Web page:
Common challenges: This persona is likely to want an end-to-end platform of some kind that offers lots of hand holding, starting with business intelligence, analytics and data warehousing. It is probably too early to be worrying about ML :-)

Talent requirements: Little provided internally. Instead, they will depend on external development agencies or large technology consultancies.

Setup of ML organisation: Pretty much nonexistent.

Bonus section: A list of ML tools

The ecosystem of ML tooling is evolving quickly. To help you bootstrap your search,here is a selected list of solution providers and open source offerings tackling specific parts of the ML value chain:

  • End-to-end platforms: DataRobot, Polyaxon, MLflow (open source), Peltarion, Petuum, Domino Data Lab, BigHead (open source), Google’s AI Platform, Spell, MSFT Azure, AWS Sagemaker, Flyodhub.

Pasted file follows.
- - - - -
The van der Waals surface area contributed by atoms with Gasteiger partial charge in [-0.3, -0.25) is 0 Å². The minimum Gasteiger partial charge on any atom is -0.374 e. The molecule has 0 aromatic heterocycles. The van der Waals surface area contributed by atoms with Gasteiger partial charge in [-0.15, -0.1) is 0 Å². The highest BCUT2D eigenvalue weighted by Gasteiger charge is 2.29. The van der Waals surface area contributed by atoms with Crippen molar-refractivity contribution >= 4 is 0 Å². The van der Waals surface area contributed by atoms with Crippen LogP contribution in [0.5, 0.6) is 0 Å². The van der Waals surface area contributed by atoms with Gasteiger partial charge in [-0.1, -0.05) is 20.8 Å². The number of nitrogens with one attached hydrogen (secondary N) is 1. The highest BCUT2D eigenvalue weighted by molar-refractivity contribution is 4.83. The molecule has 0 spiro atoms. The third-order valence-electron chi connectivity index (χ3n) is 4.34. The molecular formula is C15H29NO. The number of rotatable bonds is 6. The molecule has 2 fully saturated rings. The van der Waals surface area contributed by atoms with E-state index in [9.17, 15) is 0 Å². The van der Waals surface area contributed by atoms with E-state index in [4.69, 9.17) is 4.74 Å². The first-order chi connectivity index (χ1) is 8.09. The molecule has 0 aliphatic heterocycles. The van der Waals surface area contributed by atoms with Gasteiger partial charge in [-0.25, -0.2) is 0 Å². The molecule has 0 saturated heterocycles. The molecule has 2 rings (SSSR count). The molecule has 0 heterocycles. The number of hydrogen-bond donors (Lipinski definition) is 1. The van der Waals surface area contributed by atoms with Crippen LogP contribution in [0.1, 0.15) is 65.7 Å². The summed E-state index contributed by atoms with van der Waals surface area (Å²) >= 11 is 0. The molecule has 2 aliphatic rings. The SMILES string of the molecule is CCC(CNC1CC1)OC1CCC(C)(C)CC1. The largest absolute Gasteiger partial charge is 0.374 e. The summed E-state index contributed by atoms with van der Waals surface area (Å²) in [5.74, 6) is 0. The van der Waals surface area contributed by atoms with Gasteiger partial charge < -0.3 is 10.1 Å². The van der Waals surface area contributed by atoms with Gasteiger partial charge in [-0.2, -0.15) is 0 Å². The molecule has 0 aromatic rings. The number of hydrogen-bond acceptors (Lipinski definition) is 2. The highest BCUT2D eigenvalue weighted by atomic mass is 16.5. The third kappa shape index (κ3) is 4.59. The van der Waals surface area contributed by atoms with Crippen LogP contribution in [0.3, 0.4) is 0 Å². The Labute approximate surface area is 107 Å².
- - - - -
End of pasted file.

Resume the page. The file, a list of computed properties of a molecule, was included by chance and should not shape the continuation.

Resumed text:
• Model deployment platforms: Kubeflow, Seldon, Algorithmia, Datmo, Atalaya.
  • Data science collaboration: Dataiku.
  • Notebooks: Deepnote, Neptune, Jupyter, Google's Colab.
  • Data pipeline building: Tecton, Pachyderm, Airflow, Google Dataflow, Amazon step functions.
  • Workflow Orchestration: Airflow (open source), Luigi.
  • Distributed programming frameworks (batch): Hadoop, Spark
  • Distributed programming frameworks (real time): Spark Streaming, Flink, Kafka streams
  • Version controlling for models and data: DVC, MissingLink, Verta
  • Experiment tracking and analysis: Weights and Biases, Comet, MissingLink
  • Data labelling: Scale, Mechanical Turk, Heartex, Deepen, LabelBox, Superannotate, Lionbridge.
  • ML task specific end-to-end platforms: platform.ai (computer vision).
  • Trained model marketplaces: Runway.
  • Distributed training acceleration: EngineML, Horovod (open source).
  • Model auditing and explainability: Untangle, Fiddler.

  • For even more depth, check out this compendium on GitHub.

    Special thanks to Hendrik Brackmann and Moritz Müller-Freitag for critical review and input on this piece.